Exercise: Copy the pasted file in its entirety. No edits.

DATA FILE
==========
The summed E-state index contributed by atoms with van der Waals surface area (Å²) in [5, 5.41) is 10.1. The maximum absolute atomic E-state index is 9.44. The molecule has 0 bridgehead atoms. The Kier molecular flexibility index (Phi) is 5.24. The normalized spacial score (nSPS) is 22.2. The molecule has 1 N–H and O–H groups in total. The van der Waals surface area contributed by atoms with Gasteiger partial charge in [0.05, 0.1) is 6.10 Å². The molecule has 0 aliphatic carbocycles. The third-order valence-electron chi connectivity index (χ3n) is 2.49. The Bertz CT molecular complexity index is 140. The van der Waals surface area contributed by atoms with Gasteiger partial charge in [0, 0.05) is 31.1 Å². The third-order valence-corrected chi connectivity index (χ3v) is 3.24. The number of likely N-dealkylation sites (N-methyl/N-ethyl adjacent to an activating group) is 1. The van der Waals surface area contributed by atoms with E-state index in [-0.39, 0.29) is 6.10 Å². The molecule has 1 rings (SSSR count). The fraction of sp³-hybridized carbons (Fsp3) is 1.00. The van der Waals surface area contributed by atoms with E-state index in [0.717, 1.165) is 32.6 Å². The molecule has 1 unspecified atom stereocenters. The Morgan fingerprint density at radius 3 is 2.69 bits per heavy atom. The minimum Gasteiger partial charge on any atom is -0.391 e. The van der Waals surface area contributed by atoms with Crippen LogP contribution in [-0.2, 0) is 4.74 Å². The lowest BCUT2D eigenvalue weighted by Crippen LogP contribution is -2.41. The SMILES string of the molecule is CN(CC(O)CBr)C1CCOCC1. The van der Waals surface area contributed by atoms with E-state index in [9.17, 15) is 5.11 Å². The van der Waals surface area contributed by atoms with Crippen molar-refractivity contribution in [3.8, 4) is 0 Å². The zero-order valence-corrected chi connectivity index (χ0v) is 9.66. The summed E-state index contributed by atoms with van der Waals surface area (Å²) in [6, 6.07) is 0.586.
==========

The summed E-state index contributed by atoms with van der Waals surface area (Å²) in [5, 5.41) is 10.1. The maximum absolute atomic E-state index is 9.44. The molecule has 0 bridgehead atoms. The Kier molecular flexibility index (Phi) is 5.24. The normalized spacial score (nSPS) is 22.2. The molecule has 1 N–H and O–H groups in total. The van der Waals surface area contributed by atoms with Gasteiger partial charge in [0.05, 0.1) is 6.10 Å². The molecule has 0 aliphatic carbocycles. The third-order valence-electron chi connectivity index (χ3n) is 2.49. The Bertz CT molecular complexity index is 140. The van der Waals surface area contributed by atoms with Gasteiger partial charge in [0, 0.05) is 31.1 Å². The third-order valence-corrected chi connectivity index (χ3v) is 3.24. The number of likely N-dealkylation sites (N-methyl/N-ethyl adjacent to an activating group) is 1. The van der Waals surface area contributed by atoms with E-state index in [-0.39, 0.29) is 6.10 Å². The molecule has 1 rings (SSSR count). The fraction of sp³-hybridized carbons (Fsp3) is 1.00. The van der Waals surface area contributed by atoms with E-state index in [0.717, 1.165) is 32.6 Å². The molecule has 1 unspecified atom stereocenters. The Morgan fingerprint density at radius 3 is 2.69 bits per heavy atom. The minimum Gasteiger partial charge on any atom is -0.391 e. The van der Waals surface area contributed by atoms with Crippen LogP contribution in [-0.2, 0) is 4.74 Å². The lowest BCUT2D eigenvalue weighted by Crippen LogP contribution is -2.41. The SMILES string of the molecule is CN(CC(O)CBr)C1CCOCC1. The van der Waals surface area contributed by atoms with E-state index in [9.17, 15) is 5.11 Å². The van der Waals surface area contributed by atoms with Crippen molar-refractivity contribution in [3.8, 4) is 0 Å². The zero-order valence-corrected chi connectivity index (χ0v) is 9.66. The summed E-state index contributed by atoms with van der Waals surface area (Å²) in [6, 6.07) is 0.586.